While these lyrics stand on their own and do not rely directly on one another, they are nevertheless governed by a gently encompassing order. The first thirteen are recollective of a more distant personal past than the final ten. They move from Soto’s eighth through his nineteenth year. Even when the present tense is used, it immerses readers more directly in the past. The fourteenth poem, “Morning on This Street,” begins with the poet listening to a brother talking about love’s ephemeral nature. Soto then walks into the street and witnesses an old homeless couple, the wife in a cart and the husband pulling it. He conceives of the cardboard with which “Earl the Cartman” has surrounded his wife as a “rough Temple.” He concludes that, “It’s for his wife/ That he lives and pulls a rope/ To its frayed end.” He believes that “This is marriage.” From this poem through the twenty-third, Soto writes about his immediate family, about living as gracefully as possible with his wife and daughter in a trying world. The daughter becomes the focus, allowing Soto to remain in touch with childhood and link his past to his daughter’s present.
In “Black Hair,” the first poem, Soto recollects being a scrawny eight-year-old living vicariously through an older boy. The sanctity of baseball is subsumed by the speaker’s regard for Hector Moreno, who “lined balls into deep/ Center.”
The poem shows how Soto’s earliest feelings of inadequacy yielded to self-esteem, even “in the presence of white shirts,” clothing set against the boy, described as a “brown stick/ of light.” Living Moreno’s home run, Soto imaginatively joins the older Mexican boy rounding third and “coming home/ to the arms of brown people.” The poems that are specifically about ethnicity—this one and “Kearney Park”—are celebratory, despite the difficulties presented by the “white shirts.” More often, however, it is the hardships of Soto’s community, only indirectly caused by his being Mexican, that stand as obstacles in the poems about his youth.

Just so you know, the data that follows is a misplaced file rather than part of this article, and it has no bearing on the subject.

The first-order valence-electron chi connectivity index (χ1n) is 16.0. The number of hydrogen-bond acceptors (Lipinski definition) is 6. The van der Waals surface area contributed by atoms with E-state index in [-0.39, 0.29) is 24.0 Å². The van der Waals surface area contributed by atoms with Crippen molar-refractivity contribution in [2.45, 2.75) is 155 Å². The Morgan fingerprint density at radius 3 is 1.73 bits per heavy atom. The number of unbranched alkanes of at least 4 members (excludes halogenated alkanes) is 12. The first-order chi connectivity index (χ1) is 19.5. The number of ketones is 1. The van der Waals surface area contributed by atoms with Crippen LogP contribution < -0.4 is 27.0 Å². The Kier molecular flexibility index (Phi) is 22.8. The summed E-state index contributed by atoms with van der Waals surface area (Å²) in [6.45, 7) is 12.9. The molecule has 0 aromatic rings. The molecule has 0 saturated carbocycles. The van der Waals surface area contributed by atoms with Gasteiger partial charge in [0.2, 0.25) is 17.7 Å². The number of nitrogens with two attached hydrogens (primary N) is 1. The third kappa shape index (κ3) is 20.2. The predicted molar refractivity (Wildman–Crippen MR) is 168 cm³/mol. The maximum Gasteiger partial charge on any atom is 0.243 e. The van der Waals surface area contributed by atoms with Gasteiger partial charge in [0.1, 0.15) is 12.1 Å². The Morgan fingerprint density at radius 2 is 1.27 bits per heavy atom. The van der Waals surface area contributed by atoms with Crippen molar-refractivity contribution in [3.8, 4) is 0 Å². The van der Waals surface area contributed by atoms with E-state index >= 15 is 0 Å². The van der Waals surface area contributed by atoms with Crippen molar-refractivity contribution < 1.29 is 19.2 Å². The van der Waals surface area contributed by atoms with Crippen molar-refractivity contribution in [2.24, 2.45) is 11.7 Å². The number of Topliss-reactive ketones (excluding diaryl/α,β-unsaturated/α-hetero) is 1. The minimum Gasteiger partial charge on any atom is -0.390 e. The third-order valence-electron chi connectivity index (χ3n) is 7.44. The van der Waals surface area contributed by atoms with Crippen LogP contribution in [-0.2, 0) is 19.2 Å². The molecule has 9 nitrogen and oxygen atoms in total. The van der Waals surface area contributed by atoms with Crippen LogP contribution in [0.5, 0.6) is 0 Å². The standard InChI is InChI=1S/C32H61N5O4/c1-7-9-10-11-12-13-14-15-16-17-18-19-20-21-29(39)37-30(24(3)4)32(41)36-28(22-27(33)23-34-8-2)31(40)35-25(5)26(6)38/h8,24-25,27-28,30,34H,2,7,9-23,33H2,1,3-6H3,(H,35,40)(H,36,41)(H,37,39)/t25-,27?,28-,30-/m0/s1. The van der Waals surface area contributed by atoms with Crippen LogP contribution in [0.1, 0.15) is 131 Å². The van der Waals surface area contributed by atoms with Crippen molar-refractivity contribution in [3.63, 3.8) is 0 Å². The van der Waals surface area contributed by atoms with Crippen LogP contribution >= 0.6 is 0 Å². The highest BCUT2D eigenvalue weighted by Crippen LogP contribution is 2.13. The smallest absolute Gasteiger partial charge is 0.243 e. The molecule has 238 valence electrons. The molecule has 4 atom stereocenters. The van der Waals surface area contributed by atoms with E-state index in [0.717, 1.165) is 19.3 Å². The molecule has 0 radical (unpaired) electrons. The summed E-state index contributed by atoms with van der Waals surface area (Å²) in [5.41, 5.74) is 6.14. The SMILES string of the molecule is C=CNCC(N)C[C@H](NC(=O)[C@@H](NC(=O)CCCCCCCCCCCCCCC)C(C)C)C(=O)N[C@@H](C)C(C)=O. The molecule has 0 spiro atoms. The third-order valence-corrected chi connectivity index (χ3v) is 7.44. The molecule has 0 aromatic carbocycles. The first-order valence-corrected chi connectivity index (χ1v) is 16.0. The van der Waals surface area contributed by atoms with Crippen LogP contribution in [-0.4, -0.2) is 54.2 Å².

These pieces are noteworthy for Soto’s ability to capture, simultaneously, both the problems of Mexican Americans...
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Nothing special contextualizes this skillful verse; in form, nothing is experimental. Yet, what is attempted in A Fire in My Hands is mastered. Gary Soto’s strategy of attaching anecdotes to the poems is a good one, both because it suggests to the reader how ordinary experiences, not extraordinary adventures, give rise to poetry and because it impresses the reality of Soto himself into the poems, which are narrative in form but not confessional. The speaker may interest readers in the United States because he is Mexican American and has life experiences common to a large minority group. It is more significant, however, that readers hear an exquisitely humane voice speaking for and about all people. His is a very American voice, a voice made universal by its command of native idiom. Soto has neither sugar-coated the facts of youthful life in the United States nor betrayed its positive features with a predictably ugly realism. Life in these poems is whole. Readers will not find them significantly different from the rest of Soto’s poetry even though they touch so much upon youth. His is always a down-to-earth way of speaking, of exploring ordinary ground with an eye, and an ear, for rarity.